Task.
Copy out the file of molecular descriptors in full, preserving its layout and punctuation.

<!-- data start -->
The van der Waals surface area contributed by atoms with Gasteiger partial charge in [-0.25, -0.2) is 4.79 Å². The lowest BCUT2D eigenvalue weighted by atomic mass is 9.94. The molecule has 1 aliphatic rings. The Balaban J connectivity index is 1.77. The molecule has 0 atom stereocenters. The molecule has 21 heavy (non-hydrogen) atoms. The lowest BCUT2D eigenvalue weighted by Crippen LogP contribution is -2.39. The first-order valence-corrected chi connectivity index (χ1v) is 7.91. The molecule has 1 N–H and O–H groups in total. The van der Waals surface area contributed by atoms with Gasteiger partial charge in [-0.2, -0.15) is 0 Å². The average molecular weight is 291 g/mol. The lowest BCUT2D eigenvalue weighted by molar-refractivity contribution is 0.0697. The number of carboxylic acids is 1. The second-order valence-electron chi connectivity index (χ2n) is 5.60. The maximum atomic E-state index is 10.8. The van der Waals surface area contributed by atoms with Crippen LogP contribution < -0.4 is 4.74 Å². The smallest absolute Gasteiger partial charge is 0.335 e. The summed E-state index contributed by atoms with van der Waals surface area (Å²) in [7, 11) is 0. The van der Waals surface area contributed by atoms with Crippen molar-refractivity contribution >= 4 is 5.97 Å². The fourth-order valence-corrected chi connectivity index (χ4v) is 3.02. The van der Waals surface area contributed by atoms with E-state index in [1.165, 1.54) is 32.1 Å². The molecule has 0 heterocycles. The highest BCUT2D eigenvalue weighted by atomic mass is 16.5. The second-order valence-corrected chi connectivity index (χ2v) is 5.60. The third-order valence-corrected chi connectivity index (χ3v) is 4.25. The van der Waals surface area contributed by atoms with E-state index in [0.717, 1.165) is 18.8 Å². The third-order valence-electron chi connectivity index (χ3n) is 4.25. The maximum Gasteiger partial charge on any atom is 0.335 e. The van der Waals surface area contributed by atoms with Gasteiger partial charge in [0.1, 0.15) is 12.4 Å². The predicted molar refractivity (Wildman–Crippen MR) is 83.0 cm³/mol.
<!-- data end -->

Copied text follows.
The van der Waals surface area contributed by atoms with Gasteiger partial charge in [-0.25, -0.2) is 4.79 Å². The lowest BCUT2D eigenvalue weighted by atomic mass is 9.94. The molecule has 1 aliphatic rings. The Balaban J connectivity index is 1.77. The molecule has 0 atom stereocenters. The molecule has 21 heavy (non-hydrogen) atoms. The lowest BCUT2D eigenvalue weighted by Crippen LogP contribution is -2.39. The first-order valence-corrected chi connectivity index (χ1v) is 7.91. The molecule has 1 N–H and O–H groups in total. The van der Waals surface area contributed by atoms with Gasteiger partial charge in [-0.2, -0.15) is 0 Å². The average molecular weight is 291 g/mol. The lowest BCUT2D eigenvalue weighted by molar-refractivity contribution is 0.0697. The number of carboxylic acids is 1. The second-order valence-electron chi connectivity index (χ2n) is 5.60. The maximum atomic E-state index is 10.8. The van der Waals surface area contributed by atoms with Crippen LogP contribution < -0.4 is 4.74 Å². The smallest absolute Gasteiger partial charge is 0.335 e. The summed E-state index contributed by atoms with van der Waals surface area (Å²) in [7, 11) is 0. The van der Waals surface area contributed by atoms with Crippen molar-refractivity contribution >= 4 is 5.97 Å². The fourth-order valence-corrected chi connectivity index (χ4v) is 3.02. The van der Waals surface area contributed by atoms with E-state index in [1.165, 1.54) is 32.1 Å². The molecule has 0 heterocycles. The highest BCUT2D eigenvalue weighted by atomic mass is 16.5. The second-order valence-corrected chi connectivity index (χ2v) is 5.60. The third-order valence-corrected chi connectivity index (χ3v) is 4.25. The van der Waals surface area contributed by atoms with E-state index in [0.717, 1.165) is 18.8 Å². The third-order valence-electron chi connectivity index (χ3n) is 4.25. The maximum Gasteiger partial charge on any atom is 0.335 e. The van der Waals surface area contributed by atoms with Gasteiger partial charge in [0.1, 0.15) is 12.4 Å². The predicted molar refractivity (Wildman–Crippen MR) is 83.0 cm³/mol.